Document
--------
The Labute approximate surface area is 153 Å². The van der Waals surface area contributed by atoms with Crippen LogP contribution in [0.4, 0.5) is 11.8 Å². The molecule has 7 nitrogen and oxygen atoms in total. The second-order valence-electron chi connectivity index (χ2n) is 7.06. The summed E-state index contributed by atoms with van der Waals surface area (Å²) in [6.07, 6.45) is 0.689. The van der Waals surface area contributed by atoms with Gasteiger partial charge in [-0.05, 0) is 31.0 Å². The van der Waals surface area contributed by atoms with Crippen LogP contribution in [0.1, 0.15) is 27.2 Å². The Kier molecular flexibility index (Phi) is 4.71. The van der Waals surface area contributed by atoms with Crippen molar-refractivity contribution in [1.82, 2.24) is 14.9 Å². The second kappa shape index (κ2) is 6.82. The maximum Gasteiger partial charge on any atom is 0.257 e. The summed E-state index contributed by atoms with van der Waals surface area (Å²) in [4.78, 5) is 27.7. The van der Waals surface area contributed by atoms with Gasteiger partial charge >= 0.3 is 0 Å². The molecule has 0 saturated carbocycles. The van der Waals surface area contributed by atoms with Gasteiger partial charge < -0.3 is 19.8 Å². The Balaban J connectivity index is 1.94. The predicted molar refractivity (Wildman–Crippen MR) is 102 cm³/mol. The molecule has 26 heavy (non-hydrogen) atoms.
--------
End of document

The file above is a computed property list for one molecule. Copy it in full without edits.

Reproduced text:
The Labute approximate surface area is 153 Å². The van der Waals surface area contributed by atoms with Crippen LogP contribution in [0.4, 0.5) is 11.8 Å². The molecule has 7 nitrogen and oxygen atoms in total. The second-order valence-electron chi connectivity index (χ2n) is 7.06. The summed E-state index contributed by atoms with van der Waals surface area (Å²) in [6.07, 6.45) is 0.689. The van der Waals surface area contributed by atoms with Gasteiger partial charge in [-0.05, 0) is 31.0 Å². The van der Waals surface area contributed by atoms with Crippen LogP contribution in [0.1, 0.15) is 27.2 Å². The Kier molecular flexibility index (Phi) is 4.71. The van der Waals surface area contributed by atoms with Crippen molar-refractivity contribution in [1.82, 2.24) is 14.9 Å². The second kappa shape index (κ2) is 6.82. The maximum Gasteiger partial charge on any atom is 0.257 e. The summed E-state index contributed by atoms with van der Waals surface area (Å²) in [4.78, 5) is 27.7. The van der Waals surface area contributed by atoms with Gasteiger partial charge >= 0.3 is 0 Å². The molecule has 0 saturated carbocycles. The van der Waals surface area contributed by atoms with Gasteiger partial charge < -0.3 is 19.8 Å². The Balaban J connectivity index is 1.94. The predicted molar refractivity (Wildman–Crippen MR) is 102 cm³/mol. The molecule has 26 heavy (non-hydrogen) atoms.